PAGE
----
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The future of UK financial services post-Brexit

29th Oct 2021
The future of UK financial services post-Brexit

(Photo credit: Waid1995/Pixabay)

Ali Shalchi

What are financial services?

When people think of financial services, they imagine banks and skyscrapers, but it’s much more than that.Most of us use financial services every day, like when using a credit card, buying car insurance, or putting money in a bank account.

Financial services make our lives easier by finding solutions to problems – like the mortgage broker who finds you a great deal. But they can be blamed when things go wrong, like the speculation which led to the 2008 financial crisis.

Why are financial services important?

The UK is a global leader in financial services. UK banks – like HSBC and Barclays – are among the biggest in the world. Lloyd’s of London is the world’s biggest marketplace for specialist insurance. And UK financial technology (fintech) firms like Monzo and Revolut are leading innovation globally.

Research by PwC estimates that about a tenth of UK Government tax revenues come directly or indirectly from the financial sector. There are over a million jobs in UK financial services – about two-thirds of which are outside London.
But the crown jewel of the sector is the City of London. According to the latest Global Financial Centre Index, which is compiled twice a year by a British and Chinese think-tank, London is the second most competitive financial centre in the world, behind New York. The highest-ranked EU city was Paris, which came tenth.

Because of this, the UK Government has historically tried to protect the financial services industry. When the EU announced a cap on bankers’ bonuses in 2013, the UK Government (led by Chancellor George Osborne) opposed the proposed law in court. The UK Government only withdrew the court case after receiving advice that it wouldn’t win.

Brexit

Over the years, the EU developed a system called “passporting” to make it easy for an EU financial services firm to work in other EU countries. So, for example, a bank based in London could open a branch in any other EU country with minimal fuss.

This led to thousands of British financial firms using passporting to do business in the EU. In 2019, 40 per cent of all UK financial services exports went to other EU countries.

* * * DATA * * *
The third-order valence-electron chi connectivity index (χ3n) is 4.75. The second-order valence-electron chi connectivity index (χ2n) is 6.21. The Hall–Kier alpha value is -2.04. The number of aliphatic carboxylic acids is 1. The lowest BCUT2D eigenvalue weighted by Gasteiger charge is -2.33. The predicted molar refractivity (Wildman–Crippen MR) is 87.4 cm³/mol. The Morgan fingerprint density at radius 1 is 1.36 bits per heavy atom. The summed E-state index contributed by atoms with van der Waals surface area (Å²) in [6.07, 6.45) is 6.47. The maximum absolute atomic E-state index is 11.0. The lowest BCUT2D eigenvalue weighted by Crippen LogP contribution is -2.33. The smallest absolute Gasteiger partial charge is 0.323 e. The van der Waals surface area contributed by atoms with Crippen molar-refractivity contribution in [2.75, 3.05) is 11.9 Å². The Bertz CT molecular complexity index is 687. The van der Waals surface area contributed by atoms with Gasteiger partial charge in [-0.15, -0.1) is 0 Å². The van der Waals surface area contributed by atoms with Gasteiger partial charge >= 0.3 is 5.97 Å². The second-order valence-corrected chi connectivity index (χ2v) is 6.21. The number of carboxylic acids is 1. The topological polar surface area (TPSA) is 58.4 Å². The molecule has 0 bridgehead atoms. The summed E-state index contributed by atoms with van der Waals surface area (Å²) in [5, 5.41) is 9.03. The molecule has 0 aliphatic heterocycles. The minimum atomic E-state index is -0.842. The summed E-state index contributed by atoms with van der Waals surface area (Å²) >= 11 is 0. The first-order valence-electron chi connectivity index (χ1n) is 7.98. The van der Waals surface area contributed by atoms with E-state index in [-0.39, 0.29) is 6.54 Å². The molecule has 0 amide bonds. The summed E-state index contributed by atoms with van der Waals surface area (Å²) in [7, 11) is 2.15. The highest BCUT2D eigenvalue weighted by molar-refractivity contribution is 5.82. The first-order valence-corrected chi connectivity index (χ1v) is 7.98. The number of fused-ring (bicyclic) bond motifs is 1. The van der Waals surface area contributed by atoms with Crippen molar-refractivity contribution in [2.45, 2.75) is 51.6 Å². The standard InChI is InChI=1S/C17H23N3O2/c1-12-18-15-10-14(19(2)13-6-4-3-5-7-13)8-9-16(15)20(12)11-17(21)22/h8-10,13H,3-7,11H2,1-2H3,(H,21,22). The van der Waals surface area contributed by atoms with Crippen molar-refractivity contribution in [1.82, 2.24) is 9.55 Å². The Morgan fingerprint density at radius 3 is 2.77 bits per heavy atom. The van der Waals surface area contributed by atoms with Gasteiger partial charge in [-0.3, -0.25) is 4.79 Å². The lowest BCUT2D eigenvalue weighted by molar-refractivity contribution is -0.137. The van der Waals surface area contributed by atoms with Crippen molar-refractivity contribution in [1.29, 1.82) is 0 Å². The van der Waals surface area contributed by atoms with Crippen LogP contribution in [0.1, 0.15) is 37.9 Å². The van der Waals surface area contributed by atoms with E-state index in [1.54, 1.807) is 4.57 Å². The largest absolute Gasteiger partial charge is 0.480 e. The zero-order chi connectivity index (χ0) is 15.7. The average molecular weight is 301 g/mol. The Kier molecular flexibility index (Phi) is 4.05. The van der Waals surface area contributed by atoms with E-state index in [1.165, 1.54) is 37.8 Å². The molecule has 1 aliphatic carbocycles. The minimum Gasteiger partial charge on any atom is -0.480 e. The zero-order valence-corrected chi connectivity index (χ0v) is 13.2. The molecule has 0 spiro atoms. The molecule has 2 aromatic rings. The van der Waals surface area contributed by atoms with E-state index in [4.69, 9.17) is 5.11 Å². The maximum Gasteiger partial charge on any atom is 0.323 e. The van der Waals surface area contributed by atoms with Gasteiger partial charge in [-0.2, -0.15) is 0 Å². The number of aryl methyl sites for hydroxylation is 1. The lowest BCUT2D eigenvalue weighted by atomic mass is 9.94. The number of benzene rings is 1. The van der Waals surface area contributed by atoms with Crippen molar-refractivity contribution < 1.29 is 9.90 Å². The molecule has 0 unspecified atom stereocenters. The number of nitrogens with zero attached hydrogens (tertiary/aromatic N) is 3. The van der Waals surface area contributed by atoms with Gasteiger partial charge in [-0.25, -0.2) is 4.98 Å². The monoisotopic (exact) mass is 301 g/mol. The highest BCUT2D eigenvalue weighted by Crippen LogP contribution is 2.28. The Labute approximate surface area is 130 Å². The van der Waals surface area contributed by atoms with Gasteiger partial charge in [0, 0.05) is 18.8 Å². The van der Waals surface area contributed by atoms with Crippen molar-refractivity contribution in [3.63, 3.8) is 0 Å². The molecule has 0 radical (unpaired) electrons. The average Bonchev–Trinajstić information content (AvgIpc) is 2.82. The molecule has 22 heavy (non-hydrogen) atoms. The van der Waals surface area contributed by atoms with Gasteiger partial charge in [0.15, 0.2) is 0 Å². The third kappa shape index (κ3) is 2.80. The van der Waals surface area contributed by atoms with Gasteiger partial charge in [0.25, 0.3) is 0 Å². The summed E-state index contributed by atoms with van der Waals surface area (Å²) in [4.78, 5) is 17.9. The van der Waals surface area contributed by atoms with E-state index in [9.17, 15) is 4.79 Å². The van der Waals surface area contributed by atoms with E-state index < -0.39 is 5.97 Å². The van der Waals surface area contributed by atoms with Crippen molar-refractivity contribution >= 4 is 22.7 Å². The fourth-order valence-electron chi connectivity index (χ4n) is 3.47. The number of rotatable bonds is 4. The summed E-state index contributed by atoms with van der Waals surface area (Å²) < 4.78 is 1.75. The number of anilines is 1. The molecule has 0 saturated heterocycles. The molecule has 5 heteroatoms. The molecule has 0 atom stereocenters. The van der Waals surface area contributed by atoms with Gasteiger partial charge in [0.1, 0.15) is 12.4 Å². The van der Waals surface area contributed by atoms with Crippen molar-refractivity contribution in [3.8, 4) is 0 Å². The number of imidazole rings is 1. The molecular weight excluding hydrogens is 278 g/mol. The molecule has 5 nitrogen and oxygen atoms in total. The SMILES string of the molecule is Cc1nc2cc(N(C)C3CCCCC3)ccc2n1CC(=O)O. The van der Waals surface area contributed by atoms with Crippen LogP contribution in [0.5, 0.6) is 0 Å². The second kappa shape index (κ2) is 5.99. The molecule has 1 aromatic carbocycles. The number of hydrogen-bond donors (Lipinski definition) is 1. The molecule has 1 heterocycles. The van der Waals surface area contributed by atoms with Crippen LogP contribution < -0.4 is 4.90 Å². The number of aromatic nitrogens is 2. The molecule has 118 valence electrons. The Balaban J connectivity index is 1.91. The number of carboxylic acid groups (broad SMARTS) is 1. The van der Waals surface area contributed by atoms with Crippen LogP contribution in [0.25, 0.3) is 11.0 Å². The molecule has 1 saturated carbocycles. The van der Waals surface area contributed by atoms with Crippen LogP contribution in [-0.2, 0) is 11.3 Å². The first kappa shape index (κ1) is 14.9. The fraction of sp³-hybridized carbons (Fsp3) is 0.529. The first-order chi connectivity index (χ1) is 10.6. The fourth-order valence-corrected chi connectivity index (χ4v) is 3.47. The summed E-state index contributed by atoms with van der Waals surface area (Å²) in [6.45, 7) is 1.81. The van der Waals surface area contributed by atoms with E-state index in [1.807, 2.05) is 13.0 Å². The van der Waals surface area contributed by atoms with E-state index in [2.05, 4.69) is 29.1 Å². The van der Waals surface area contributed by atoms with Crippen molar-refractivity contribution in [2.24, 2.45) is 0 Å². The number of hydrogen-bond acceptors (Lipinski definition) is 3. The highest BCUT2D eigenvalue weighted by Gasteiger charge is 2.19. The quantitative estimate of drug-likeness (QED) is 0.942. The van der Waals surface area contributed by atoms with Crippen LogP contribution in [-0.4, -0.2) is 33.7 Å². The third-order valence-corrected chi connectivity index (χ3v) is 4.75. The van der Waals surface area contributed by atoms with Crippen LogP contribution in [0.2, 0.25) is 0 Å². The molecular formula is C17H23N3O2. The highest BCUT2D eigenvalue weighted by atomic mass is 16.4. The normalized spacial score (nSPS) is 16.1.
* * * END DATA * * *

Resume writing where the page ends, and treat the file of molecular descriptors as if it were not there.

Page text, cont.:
So the result of the 2016 Brexit referendum shocked the financial services sector. Firms were worried that they might lose “passporting” rights and be forced to stop some or all of their operations in the EU.

Initially, many firms hoped that if Brexit went ahead, a deal would be struck between the UK Government and the EU to keep “passporting”. But in her Mansion House speech in March 2018, Prime Minister Theresa May said that keeping passporting rights was not an option because it would require the UK to sign up to EU rules.

The deal

While maintaining “passporting” seemed unlikely, many firms hoped a deal could be agreed to enable easy access to the EU. But it became clear that this wasn’t on offer.

The trade deal between the UK and the EU was announced on Christmas Eve 2020. It had some general protections for financial services firms but offered no special access for UK firms to the EU market. The Mayor of London, Sadiq Khan, described the deal as “effectively a no-deal Brexit for finance”.

Prime Minister Boris Johnson said that the deal did “not go as far as we would like” on financial services. Overall, while the deal is better for the financial services industry than a no-deal would have been, it is far short of what the financial services industry wanted.

The future

It will take time before we know the full impact of Brexit on UK financial services. Early indications suggest that some business has been lost, but it hasn’t been as bad as expected by some in the industry.

Think-tank New Financial reported in June this year that about 7,500 financial services jobs, and about $1 trillion of assets, had moved from the UK to the EU since the 2016 referendum.

But the UK – and London in particular – is likely to retain its status as a global financial centre. For now, banks and investment firms have largely remained in the UK, and no city in the EU has launched a serious challenge. The bigger competitive threat seems to come from other global centres like New York and Hong Kong.

Some leading figures across the industry actually think that Britain’s new ability to shape its own regulations outside of the EU single market could be a big asset. The Government thinks so, and has been consulting on how best to use the extra powers gained from Brexit to “cut red tape” and make the UK more competitive.

Islamic finance

One area of financial services the UK Government has been keen to develop is the Islamic finance industry. Earlier this year, the Government borrowed £500 million by issuing Islamic bonds (sukuks) to investors in the Middle East, Asia and the UK.

One issue of particular significance to British Muslims has been the campaign for the Government to provide Islamic finance for students. In 2013, Prime Minister David Cameron promised no Muslim would feel they can’t go to university because they can’t obtain a sharia-compliant loan. But the Government hasn’t yet committed to providing this by a specific date.

 

Ali Shalchi,
banking lawyer, House of Commons Library’s specialist on financial services, advising MPs impartially on bills and policy.

 

The House of Commons Library is a research and information service based in the UK Parliament. Our impartial analysis, statistical research, and resources help MPs as well their staff scrutinise legislation, develop policy & support constituents.

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